A US Center side event focused on building scientific and political capacity to respond to ocean acidification, discussing, among other things: the Global Ocean Acidification-Observing Network; the Ocean Acidification (OA) Africa Network’s aim of improving understanding of the ecosystem response to OA; South Africa’s perspective on globally integrated OA observation; the need for a better understanding of ecological, evolutionary and physiological responses of OA on marine species in the Mediterranean and Red Seas; and the International Alliance to Combat OA, to advance scientific understanding and translate it for policy makers.

Another event provided an overview of jurisdictional REDD+ programmes to reduce deforestation and address climate change, while assisting private sector companies to meet their sustainability goals. Panelists discussed: an initiative launched at COP 21 to support jurisdictional approaches for reducing deforestation in commodity supply chains; criteria for “a good REDD+ programme” that includes locating it in a country with an ambitious NDC; and that the approach helps the private sector engage in a manner that recognizes the rights of Indigenous Peoples, and attracts investment in line with addressing climate change and achieving the Sustainable Development Goals (SDGs). [IISD RS Coverage of the US Center]

A Gulf Cooperation Council (GCC) event addressed the role of technology and innovation, relevant to research on climate change. Panelists discussed: efforts in Saudi Arabia to increase the use of renewable energy via research and development at King Abdullah University of Science and Technology (KAUST); a data-driven modeling system for studying and forecasting the climate of the Red Sea; and high-performance, low-cost perovskite semiconductors for solar cells and optoelectronics. [IISD RS Coverage of GCC Events]

Water Action Day, organized for the first time during a UN Climate Change Conference, aimed to increase the prominence of water issues and support implementation of the Paris Agreement. Countries identified water as important to adaptation in 93% of NDCs, with many mitigation efforts depending on reliable access to water resources. The Government of Morocco launched the ‘Blue Book on Water and Climate,’ which compiles recommendations from the international water community to support implementation of climate commitments. It proposes solutions related to adaptation and resilience through water management. The Day also launched the initiatives ‘Water for Africa,’ ‘The Parliamentary Initiative’ and ‘The Delta Coalition’; provided an update on already launched water-related initiatives; and submitted a proposal to the UNFCCC on improving existing financial mechanisms.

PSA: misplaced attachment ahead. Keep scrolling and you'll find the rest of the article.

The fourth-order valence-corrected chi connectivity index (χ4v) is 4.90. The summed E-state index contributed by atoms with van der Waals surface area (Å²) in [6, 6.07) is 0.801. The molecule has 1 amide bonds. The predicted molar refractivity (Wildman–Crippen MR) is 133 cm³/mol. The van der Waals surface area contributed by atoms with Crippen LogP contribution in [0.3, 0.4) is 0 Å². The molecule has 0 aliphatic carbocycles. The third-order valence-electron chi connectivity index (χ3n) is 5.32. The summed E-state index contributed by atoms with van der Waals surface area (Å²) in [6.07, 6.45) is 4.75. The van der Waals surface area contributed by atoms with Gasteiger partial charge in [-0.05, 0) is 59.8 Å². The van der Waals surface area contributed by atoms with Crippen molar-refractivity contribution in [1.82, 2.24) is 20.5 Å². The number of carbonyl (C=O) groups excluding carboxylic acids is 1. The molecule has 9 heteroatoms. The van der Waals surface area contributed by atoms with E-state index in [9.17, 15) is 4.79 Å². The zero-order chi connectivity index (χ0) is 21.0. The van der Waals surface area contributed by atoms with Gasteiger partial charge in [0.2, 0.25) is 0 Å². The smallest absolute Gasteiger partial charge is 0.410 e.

Water Action Day also focused on climate justice. It launched the ‘Water for Africa’ initiative, which will mobilize partners to improve water and sanitation services and management in Africa. In addition, alliances for basins, megacities and businesses, representing more than 450 organizations worldwide, committed to support the development of new projects by actors on the ground that are engaged in water sector adaptation and resilience. [Water Action Day News Story] [Water Action Day Programme]

High-Level Climate Champions Hakima El Haité and Laurence Tubiana held a press conference to outline their climate action plans during COP 22 and beyond. They recalled their detailed roadmap, the ‘Global Climate Action Agenda,’ which emphasizes the critical role that civil society plays in implementation of the Paris Agreement, and aims to increase cooperation between governments, cities, business, investors and citizens to cut emissions and help vulnerable countries adapt to climate impacts and build sustainable futures. They have also launched a consultative process on these issues, as non-state actors are responsible for the implementation of 80% of climate actions, and stressed the link between climate change and the Sustainable Development Goals (SDGs). [UNFCCC Press Release] [Global Climate Action Agenda]

In IISD’s video coverage of Day Three in Marrakech, participants reflected on Trump’s US election victory and implications for the Paris Agreement and domestic US policy. [ENV 9 November]

IISD Reporting Services is producing the ENB and ENV on a daily basis from COP 22, along with ENB on the side (ENBOTS), and coverage of several special Days and other events. [IISD RS Coverage of COP 22]